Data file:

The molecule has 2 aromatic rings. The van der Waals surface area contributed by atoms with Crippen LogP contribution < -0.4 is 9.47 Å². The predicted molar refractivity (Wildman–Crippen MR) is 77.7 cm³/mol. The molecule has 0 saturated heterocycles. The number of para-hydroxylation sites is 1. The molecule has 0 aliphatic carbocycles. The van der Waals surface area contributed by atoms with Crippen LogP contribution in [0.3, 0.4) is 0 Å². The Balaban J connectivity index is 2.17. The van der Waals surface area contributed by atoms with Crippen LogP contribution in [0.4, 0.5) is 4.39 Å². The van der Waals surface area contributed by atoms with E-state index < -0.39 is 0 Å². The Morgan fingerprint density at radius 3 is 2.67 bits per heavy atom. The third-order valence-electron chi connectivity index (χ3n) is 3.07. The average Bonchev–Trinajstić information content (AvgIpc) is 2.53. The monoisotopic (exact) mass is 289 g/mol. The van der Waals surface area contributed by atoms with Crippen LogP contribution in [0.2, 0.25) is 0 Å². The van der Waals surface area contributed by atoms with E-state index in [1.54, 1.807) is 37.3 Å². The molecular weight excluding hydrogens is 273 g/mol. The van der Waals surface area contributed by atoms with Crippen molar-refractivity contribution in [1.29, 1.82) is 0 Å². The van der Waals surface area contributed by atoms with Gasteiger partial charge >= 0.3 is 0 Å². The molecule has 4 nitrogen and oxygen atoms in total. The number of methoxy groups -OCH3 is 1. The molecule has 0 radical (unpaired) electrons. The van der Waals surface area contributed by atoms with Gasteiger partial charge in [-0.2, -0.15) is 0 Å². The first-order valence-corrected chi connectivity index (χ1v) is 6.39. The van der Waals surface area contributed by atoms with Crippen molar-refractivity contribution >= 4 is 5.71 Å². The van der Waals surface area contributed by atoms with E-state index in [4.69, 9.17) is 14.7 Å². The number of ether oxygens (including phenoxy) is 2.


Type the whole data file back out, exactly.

The molecule has 2 aromatic rings. The van der Waals surface area contributed by atoms with Crippen LogP contribution < -0.4 is 9.47 Å². The predicted molar refractivity (Wildman–Crippen MR) is 77.7 cm³/mol. The molecule has 0 saturated heterocycles. The number of para-hydroxylation sites is 1. The molecule has 0 aliphatic carbocycles. The van der Waals surface area contributed by atoms with Crippen LogP contribution in [0.3, 0.4) is 0 Å². The Balaban J connectivity index is 2.17. The van der Waals surface area contributed by atoms with Crippen LogP contribution in [0.4, 0.5) is 4.39 Å². The van der Waals surface area contributed by atoms with E-state index < -0.39 is 0 Å². The Morgan fingerprint density at radius 3 is 2.67 bits per heavy atom. The third-order valence-electron chi connectivity index (χ3n) is 3.07. The average Bonchev–Trinajstić information content (AvgIpc) is 2.53. The monoisotopic (exact) mass is 289 g/mol. The van der Waals surface area contributed by atoms with Crippen LogP contribution in [0.2, 0.25) is 0 Å². The van der Waals surface area contributed by atoms with E-state index in [1.54, 1.807) is 37.3 Å². The molecular weight excluding hydrogens is 273 g/mol. The van der Waals surface area contributed by atoms with Crippen molar-refractivity contribution in [1.29, 1.82) is 0 Å². The van der Waals surface area contributed by atoms with Gasteiger partial charge >= 0.3 is 0 Å². The molecule has 4 nitrogen and oxygen atoms in total. The number of methoxy groups -OCH3 is 1. The molecule has 0 radical (unpaired) electrons. The van der Waals surface area contributed by atoms with Gasteiger partial charge in [-0.2, -0.15) is 0 Å². The first-order valence-corrected chi connectivity index (χ1v) is 6.39. The van der Waals surface area contributed by atoms with Crippen molar-refractivity contribution >= 4 is 5.71 Å². The van der Waals surface area contributed by atoms with E-state index in [4.69, 9.17) is 14.7 Å². The number of ether oxygens (including phenoxy) is 2.